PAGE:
Fighting raged Wednesday between Syrian troops and rebels on the outskirts of the capital Damascus, activists said, as more Palestinian refugees fled the country for Lebanon, DPA reported.
State-run media confirmed the clashes, saying "the terrorists" - referring to rebels - were being confronted by government troops.
In the northern province of Aleppo, at least 11 fighters died and 20 were wounded in a car bombing, Rami Abdel Rahman, the head of the opposition Syrian Observatory for Human Rights, told dpa.
President Bashar al-Assad's troops and rebels have been fighting in Aleppo, Syria's biggest city, with insurgents claiming major gains.
The Observatory said battles near Damascus were focused on the rebel-held towns of Daraya and Ghotta.
Government troops and rebels also engaged in fierce clashes in al-Tadamun district and the Palestinian refugee camp of al-Yarmouk south of Damascus, said the Britain-based organization.
Opposition forces have been fighting government troops in and around Damascus, raising the possibility that al-Assad could lose his hold on the capital.
News from Syria is hard to verify as authorities have barred most foreign media from the country since a pro-democracy uprising started in March last year.
Meanwhile, Lebanese media reported that Syrian Interior Minister Mohammed al-Shaar had been admitted to the American University Hospital in central Beirut for treatment.
Hospital staff could not confirm the report, but unusual security was in place in nearby areas.
A Lebanese government official told dpa that al-Shaar was already in the hospital. The official, who requested anonymity, declined to give details.
Activists said al-Shaar had suffered injuries from twin blasts outside the Interior Ministry on December 13.
Al-Shaar narrowly escaped death in July when a massive bombing in Damascus claimed the lives of four other top security officials, including the defence minister and al-Assad's brother-in-law.
In Geneva, the UN appealed for international donations of 1.5 billion dollars to help people in Syria and refugees.
The UN High Commissioner for Refugees office said it needed 1 billion dollars for the 1 million refugees expected to have left Syria by mid-2013, up from the current 525,000.
The UN Office for the Coordination of Humanitarian Affairs appealed for an additional 500 million dollars to provide food, shelter and medical help inside Syria, and to rebuild infrastructure.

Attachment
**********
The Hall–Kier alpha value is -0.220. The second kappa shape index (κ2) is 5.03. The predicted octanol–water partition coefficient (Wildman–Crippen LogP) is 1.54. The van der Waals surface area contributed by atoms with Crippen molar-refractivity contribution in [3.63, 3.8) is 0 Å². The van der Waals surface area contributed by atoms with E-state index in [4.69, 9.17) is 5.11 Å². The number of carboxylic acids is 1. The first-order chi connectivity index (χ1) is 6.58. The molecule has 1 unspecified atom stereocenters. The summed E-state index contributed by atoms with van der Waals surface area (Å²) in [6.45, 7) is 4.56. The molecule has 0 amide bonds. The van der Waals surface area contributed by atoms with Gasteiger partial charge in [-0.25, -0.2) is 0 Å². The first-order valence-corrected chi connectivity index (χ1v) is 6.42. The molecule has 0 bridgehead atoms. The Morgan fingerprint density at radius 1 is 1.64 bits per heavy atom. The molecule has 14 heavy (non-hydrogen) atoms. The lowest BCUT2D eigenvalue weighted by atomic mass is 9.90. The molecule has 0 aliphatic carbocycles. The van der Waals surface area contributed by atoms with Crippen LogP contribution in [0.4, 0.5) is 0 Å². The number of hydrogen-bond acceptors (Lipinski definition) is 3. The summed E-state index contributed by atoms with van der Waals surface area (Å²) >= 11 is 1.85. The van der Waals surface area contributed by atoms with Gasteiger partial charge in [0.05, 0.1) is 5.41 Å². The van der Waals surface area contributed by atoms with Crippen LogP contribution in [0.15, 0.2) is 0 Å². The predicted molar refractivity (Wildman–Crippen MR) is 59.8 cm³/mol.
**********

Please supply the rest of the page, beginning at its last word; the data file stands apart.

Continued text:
The Lebanese-Syrian border saw a new influx of Palestinian refugees displaced by fighting in al-Yarmouk, according to Lebanese sources.
Around 60 Palestinian families crossed into Lebanon Wednesday, a Lebanese border guard told dpa.
They join some 2,000 Palestinians who have entered Lebanon in the past three days, according to estimates by the UN agency for Palestinian refugees and the Lebanese General Security Department.
Palestinian President Mahmoud Abbas appealed to UN chief Ban Ki-moon to help relocate the refugees from Syria to the Palestinian territories, the official Palestinian Wafa news agency reported.
Israel, which occupies and controls the borders of the Palestinian territories, is not expected to agree to the return of any large number of refugees to either the West Bank or the Gaza Strip.
The UN Relief and Works Agency said at least half of al-Yarmouk's registered population of 150,000 had fled the violence.
A Swedish newspaper meanwhile reported that al-Assad's troops have used cluster bombs in an area near the Turkish border.
The Dagens Nyheter daily, citing a witness in Syria, said four people were killed and a dozen wounded in an attack a week ago in the town of Marea, about 30 kilometres from the border with Turkey.
In October, human right groups accused al-Assad's government of dropping internationally banned cluster bombs on restive areas.
Created On 2012-12-20